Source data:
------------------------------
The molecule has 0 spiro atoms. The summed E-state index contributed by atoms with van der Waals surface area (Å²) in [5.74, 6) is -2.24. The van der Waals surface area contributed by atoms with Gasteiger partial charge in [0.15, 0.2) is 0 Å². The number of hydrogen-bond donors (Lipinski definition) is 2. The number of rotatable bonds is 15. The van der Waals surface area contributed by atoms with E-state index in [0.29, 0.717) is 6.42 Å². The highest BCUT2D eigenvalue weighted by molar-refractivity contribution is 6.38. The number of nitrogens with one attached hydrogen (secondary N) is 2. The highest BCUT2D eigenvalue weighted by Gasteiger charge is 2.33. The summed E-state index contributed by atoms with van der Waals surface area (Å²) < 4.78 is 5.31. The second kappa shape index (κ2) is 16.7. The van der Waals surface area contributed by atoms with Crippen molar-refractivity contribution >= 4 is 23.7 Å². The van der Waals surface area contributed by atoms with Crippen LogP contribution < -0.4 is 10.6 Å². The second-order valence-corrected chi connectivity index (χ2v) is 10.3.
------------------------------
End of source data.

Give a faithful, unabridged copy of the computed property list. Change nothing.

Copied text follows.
The molecule has 0 spiro atoms. The summed E-state index contributed by atoms with van der Waals surface area (Å²) in [5.74, 6) is -2.24. The van der Waals surface area contributed by atoms with Gasteiger partial charge in [0.15, 0.2) is 0 Å². The number of hydrogen-bond donors (Lipinski definition) is 2. The number of rotatable bonds is 15. The van der Waals surface area contributed by atoms with E-state index in [0.29, 0.717) is 6.42 Å². The highest BCUT2D eigenvalue weighted by molar-refractivity contribution is 6.38. The number of nitrogens with one attached hydrogen (secondary N) is 2. The highest BCUT2D eigenvalue weighted by Gasteiger charge is 2.33. The summed E-state index contributed by atoms with van der Waals surface area (Å²) < 4.78 is 5.31. The second kappa shape index (κ2) is 16.7. The van der Waals surface area contributed by atoms with Crippen molar-refractivity contribution >= 4 is 23.7 Å². The van der Waals surface area contributed by atoms with Crippen LogP contribution < -0.4 is 10.6 Å². The second-order valence-corrected chi connectivity index (χ2v) is 10.3.